McIntyre Direct

Matchback Do’s and Don’ts
March 1, 2006

The right steps for successful matchbacks differ only in their complexity of rules, priorities and match criteria. Not surprisingly, the rules applied get increasingly more complex the more contact pieces you have in the mail at one time. Therefore, well thought-out criteria are critical in maximizing the usefulness of the matchback process. Do gather relevant data from your matchback vendor. Include in your file appropriate sales data such as name, address and customer number. Also include all order information such as date of purchase; order total with or without shipping (depending on how you typically do your reporting); and product information if you plan

Chronicles: Test Your Way to a Winning Catalog Cover
February 1, 2006

Testing front covers is one of the easiest and most important tests catalogers can do. Front covers are the doorway into your catalog, so your cover must entice customers to open the door and step through into the wonderful world inside. Testing will help you learn what it takes to get your customers to open that door more often. “Copy destroys the graphic integrity of my cover design.” Magazine designers love a lot of copy on the front cover, but catalog designers hate it. “I’ve been designing catalogs for years. Trust me, I know what sells,” said Maurice, the catalog designer. “All those words

So You Want to Start a Catalog
October 1, 2005

“Give me a place to stand and rest my lever on, and I can move the earth.” —Archimedes No doubt you’ve heard the phrase “starry-eyed,” but have you ever seen it? I did, in a young married couple I’ll call Mary and Joe. They dreamed of owning a catalog, and when they came to see me about a launch, their eyes sparkled in anticipation. ”We’ve done lots of research. We’ve built a business plan and sales projections. And we’ve saved enough for the initial investment.” A good start, I thought. These folks have a realistic plan. They’ve got a chance for the stars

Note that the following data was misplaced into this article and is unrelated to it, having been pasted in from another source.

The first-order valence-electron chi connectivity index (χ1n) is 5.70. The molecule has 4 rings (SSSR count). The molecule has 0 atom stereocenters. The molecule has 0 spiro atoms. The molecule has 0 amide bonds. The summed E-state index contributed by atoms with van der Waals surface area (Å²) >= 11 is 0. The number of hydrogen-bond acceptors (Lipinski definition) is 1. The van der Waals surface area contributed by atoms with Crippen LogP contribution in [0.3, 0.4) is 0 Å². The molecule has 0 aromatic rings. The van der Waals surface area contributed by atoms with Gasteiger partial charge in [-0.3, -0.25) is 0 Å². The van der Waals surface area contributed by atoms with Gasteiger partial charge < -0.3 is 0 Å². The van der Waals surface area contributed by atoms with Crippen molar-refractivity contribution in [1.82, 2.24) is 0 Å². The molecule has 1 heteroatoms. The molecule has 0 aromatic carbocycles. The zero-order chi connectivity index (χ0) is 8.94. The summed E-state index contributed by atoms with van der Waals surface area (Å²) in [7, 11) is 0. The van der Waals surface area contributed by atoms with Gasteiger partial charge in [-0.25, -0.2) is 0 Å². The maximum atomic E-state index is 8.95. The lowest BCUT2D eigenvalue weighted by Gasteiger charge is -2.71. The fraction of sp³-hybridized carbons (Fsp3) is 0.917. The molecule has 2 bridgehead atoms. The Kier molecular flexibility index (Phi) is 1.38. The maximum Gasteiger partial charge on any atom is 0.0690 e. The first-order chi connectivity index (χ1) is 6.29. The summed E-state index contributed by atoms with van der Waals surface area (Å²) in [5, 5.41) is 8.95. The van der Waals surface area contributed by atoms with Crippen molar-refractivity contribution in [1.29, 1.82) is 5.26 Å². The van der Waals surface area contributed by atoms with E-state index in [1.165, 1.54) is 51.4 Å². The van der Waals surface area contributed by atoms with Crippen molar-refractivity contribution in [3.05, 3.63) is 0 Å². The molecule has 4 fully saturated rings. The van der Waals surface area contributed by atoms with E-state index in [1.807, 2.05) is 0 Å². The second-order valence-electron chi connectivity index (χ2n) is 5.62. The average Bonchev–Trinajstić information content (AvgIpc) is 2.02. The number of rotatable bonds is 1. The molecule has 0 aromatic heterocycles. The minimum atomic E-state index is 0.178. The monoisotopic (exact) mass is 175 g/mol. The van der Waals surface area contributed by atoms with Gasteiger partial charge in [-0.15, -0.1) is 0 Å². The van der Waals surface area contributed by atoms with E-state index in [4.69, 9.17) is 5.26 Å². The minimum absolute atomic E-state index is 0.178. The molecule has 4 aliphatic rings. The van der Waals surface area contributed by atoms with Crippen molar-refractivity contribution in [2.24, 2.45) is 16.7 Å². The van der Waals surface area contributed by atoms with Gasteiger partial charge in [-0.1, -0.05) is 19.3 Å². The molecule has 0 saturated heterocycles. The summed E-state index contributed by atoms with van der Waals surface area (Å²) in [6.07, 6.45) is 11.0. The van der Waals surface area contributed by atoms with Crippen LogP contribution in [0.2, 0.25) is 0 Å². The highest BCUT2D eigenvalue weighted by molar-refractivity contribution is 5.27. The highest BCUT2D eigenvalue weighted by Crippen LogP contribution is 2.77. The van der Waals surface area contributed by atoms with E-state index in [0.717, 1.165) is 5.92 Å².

Great Catalog Design for the Design Impaired
May 1, 2005

Can you tell good design from bad? Most people would say “yes.” But for most people it doesn’t really matter, because their jobs don’t depend on being able to tell the difference anyway. But for you it does matter — a lot. Great design is part of that subtle calculus that can boost or depress your catalog’s sales. And the reality is, most people can’t tell good design from bad, at least not if we define good design as that which appeals to the most, and offends the fewest, people in a catalog audience. So if you’re one of the design-impaired, how can you

Mysterious & Bizarre Results
March 1, 2005

Cataloging usually is a predictable world. We track everything, study it, place data in spreadsheets and end up knowing pretty well in advance how things will work out. In fact, if businesses had human personalities, cataloging would be your Aunt Matilda and Uncle Gus: safe, predictable, no surprises. But then there comes a day when Uncle Gus calls to say he has flown to Rio with his secretary, and Aunt Matilda has joined the circus. What do you do when the predictable becomes, well, unpredictable? The Mystery of the Rotten Rollout After several years of slow growth, the mid-sized niche cataloger decided he needed